Push Past Perfectionism To Free Your Creativity

Many creative people struggle with perfectionism, the need to “get it right” on the first draft, the first attempt, or before ever taking another step to put your work out there, with painful self-recrimination for perceived failures. While perfectionism has its roots in a variety of places, from childhood trauma to critical attention, it’s is often a mask for common creative fears that can be ameliorated.

Psychologists have found that while a small dose of perfectionism—known as “situational”—can contribute to high achievement of goals—when it becomes pathological, perfectionism can become crippling and play a role in mental disorders like anxiety and depression if not treated. Here are some of the common fears at the root of perfectionism, with strategies for pushing through them:

Fear of failure

It’s common for creative perfectionists to finesse a project to the death, noodling over every last sentence a dozen times; stitching and unstitching a design until it’s beyond recognition, or fine-tuning and tooling over an image until your eyes are burning and your fingers bleeding. This tendency often stems from a fear of failure to deliver the vision in your head or the vision requested by another person. It’s important to remember that visions are just that—rough ideas, sculpted by the imagination. It’s so rare for a vision to manifest in exactly the way it was conceived. What comes out may not seem to fit your mold, but it may actually be something better, fresher, more innovative than you anticipated. You are not always the best arbiter of your own “success.”

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Fear of rejection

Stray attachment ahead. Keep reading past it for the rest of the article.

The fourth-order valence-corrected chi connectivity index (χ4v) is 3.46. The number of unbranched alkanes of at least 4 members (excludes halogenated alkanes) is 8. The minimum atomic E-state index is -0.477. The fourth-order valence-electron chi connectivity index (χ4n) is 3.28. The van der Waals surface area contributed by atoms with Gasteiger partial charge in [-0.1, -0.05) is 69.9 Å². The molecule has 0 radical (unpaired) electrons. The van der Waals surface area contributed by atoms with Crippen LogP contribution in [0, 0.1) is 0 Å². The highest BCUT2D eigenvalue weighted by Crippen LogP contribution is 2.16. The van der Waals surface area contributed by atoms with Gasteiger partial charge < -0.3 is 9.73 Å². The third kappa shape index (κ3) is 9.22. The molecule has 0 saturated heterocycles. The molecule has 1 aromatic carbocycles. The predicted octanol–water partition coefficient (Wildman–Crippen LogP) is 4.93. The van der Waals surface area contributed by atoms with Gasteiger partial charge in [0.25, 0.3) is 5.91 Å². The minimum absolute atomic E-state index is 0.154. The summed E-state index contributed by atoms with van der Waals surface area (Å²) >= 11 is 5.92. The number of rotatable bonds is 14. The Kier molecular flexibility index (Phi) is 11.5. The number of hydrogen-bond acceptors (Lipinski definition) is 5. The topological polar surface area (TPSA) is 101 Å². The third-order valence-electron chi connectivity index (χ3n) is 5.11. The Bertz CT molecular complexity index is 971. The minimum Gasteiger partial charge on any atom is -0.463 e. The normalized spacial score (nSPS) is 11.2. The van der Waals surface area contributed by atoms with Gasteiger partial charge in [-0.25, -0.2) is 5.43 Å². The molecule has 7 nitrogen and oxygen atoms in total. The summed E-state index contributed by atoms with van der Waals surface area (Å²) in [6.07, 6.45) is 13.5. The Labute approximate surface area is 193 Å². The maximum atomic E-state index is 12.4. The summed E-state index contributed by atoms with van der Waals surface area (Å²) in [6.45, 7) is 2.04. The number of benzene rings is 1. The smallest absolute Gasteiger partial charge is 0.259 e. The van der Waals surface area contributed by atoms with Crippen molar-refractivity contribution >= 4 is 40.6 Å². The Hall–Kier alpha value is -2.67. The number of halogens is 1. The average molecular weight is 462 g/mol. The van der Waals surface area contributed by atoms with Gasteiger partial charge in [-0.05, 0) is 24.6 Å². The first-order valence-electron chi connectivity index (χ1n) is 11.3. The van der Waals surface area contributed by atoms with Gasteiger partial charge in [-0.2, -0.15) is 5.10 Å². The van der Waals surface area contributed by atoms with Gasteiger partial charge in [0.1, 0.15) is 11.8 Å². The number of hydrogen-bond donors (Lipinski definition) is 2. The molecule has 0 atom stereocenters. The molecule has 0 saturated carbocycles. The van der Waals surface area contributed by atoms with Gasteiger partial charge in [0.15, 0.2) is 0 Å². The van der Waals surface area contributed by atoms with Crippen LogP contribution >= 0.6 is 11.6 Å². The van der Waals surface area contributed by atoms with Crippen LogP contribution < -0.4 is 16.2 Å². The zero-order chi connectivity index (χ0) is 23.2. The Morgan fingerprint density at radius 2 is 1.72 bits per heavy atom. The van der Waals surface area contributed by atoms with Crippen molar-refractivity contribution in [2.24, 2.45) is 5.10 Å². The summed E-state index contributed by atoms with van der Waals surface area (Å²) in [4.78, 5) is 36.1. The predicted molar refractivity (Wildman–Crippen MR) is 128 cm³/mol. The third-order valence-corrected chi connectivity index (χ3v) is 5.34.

One of the most common fears of creatives is rejection—that your writing won’t be appreciated by others or accepted for publication, your art won’t be understood, you won’t make sales, etc. Whatever form of rejection burns at the root of your creative self, there’s one very important thing to remember: the only way to avoid rejection is to never put your work out for public consumption. And while there is nothing wrong with making art for your own sake, most of the creatives I know seek an audience. Rejection means you’ve taken your work seriously enough to put it out there. And, research even shows that rejection can fuel future creativity by pushing you to reconsider your vision altogether.

Fear of being a fraud

Often referred to as “Imposter Syndrome”—a condition that affects more women than it does men—many creatives rub up against the fear that despite success or a dedicated artistic process, we are simply “faking it.” Amy Hale Auker, a writer, tries to remember when she hits this place to “leave my small and my safe. I want to read books by writers who are living life loud and proud, having adventures, making memories. So, I try to be that kind of writer.”

Fear of having nothing new to say or make

It happens to writers, it happens to graphic designers, it happens to many different creatives: the day you think you have nothing new to say or make. And it’s often the most frightening day of all. In my experience, it’s also usually a result of burnout, overwork, or pressure. Author Chelsea Biondolillo has learned to “wait it out” and began practicing meditation to bring some calm to her anxiety. “This summer, I took my mother’s suggestion to take a vacation from the book, and since I’ve done that I’ve written three new, unrelated pieces.”

Regardless of what fear holds you back, it’s important to remember that being a creative is a brave and vulnerable process. Better yet, there may be someone who needs to hear or see exactly what you’re creating. Don’t squander your gifts. The best thing you can do for your creative life is to learn how to let go of the need to be perfect in favor of being yourself.

Design and build the path that delivers your unique success. Learn how to ditch the separation of work/life and embrace a new life where you get paid to be yourself! 

Jordan Rosenfeld FOLLOW >

Jordan Rosenfeld is a freelancer writer whose work has appeared in Mom.me, The New York Times, The Rumpus, The Washington Post, Writer's Digest, and more.